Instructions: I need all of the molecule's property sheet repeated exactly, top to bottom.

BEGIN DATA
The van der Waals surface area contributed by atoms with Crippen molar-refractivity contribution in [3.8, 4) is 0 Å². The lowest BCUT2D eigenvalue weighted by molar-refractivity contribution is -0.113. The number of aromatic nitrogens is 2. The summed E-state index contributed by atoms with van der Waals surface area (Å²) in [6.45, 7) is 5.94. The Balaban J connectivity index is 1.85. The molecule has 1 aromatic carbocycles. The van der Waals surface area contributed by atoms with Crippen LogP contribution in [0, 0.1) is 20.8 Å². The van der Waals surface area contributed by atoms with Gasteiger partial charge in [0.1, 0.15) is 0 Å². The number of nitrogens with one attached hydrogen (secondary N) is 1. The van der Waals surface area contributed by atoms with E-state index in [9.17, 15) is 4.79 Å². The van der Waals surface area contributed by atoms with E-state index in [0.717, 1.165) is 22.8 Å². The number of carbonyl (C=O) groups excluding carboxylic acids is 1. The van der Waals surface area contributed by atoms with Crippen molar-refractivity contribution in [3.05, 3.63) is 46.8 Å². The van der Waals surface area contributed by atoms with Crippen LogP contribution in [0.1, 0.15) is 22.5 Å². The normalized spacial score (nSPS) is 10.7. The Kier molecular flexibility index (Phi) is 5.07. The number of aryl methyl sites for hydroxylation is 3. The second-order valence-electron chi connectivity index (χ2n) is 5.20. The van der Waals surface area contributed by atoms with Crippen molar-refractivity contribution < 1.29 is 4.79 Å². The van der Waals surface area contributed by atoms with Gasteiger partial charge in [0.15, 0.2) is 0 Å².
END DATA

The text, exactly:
The van der Waals surface area contributed by atoms with Crippen molar-refractivity contribution in [3.8, 4) is 0 Å². The lowest BCUT2D eigenvalue weighted by molar-refractivity contribution is -0.113. The number of aromatic nitrogens is 2. The summed E-state index contributed by atoms with van der Waals surface area (Å²) in [6.45, 7) is 5.94. The Balaban J connectivity index is 1.85. The molecule has 1 aromatic carbocycles. The van der Waals surface area contributed by atoms with Crippen LogP contribution in [0, 0.1) is 20.8 Å². The van der Waals surface area contributed by atoms with Gasteiger partial charge in [0.1, 0.15) is 0 Å². The number of nitrogens with one attached hydrogen (secondary N) is 1. The van der Waals surface area contributed by atoms with E-state index in [9.17, 15) is 4.79 Å². The van der Waals surface area contributed by atoms with E-state index in [0.717, 1.165) is 22.8 Å². The number of carbonyl (C=O) groups excluding carboxylic acids is 1. The van der Waals surface area contributed by atoms with Crippen molar-refractivity contribution in [3.05, 3.63) is 46.8 Å². The van der Waals surface area contributed by atoms with Crippen LogP contribution in [0.1, 0.15) is 22.5 Å². The normalized spacial score (nSPS) is 10.7. The Kier molecular flexibility index (Phi) is 5.07. The number of aryl methyl sites for hydroxylation is 3. The second-order valence-electron chi connectivity index (χ2n) is 5.20. The van der Waals surface area contributed by atoms with Crippen molar-refractivity contribution < 1.29 is 4.79 Å². The van der Waals surface area contributed by atoms with Gasteiger partial charge in [0.15, 0.2) is 0 Å².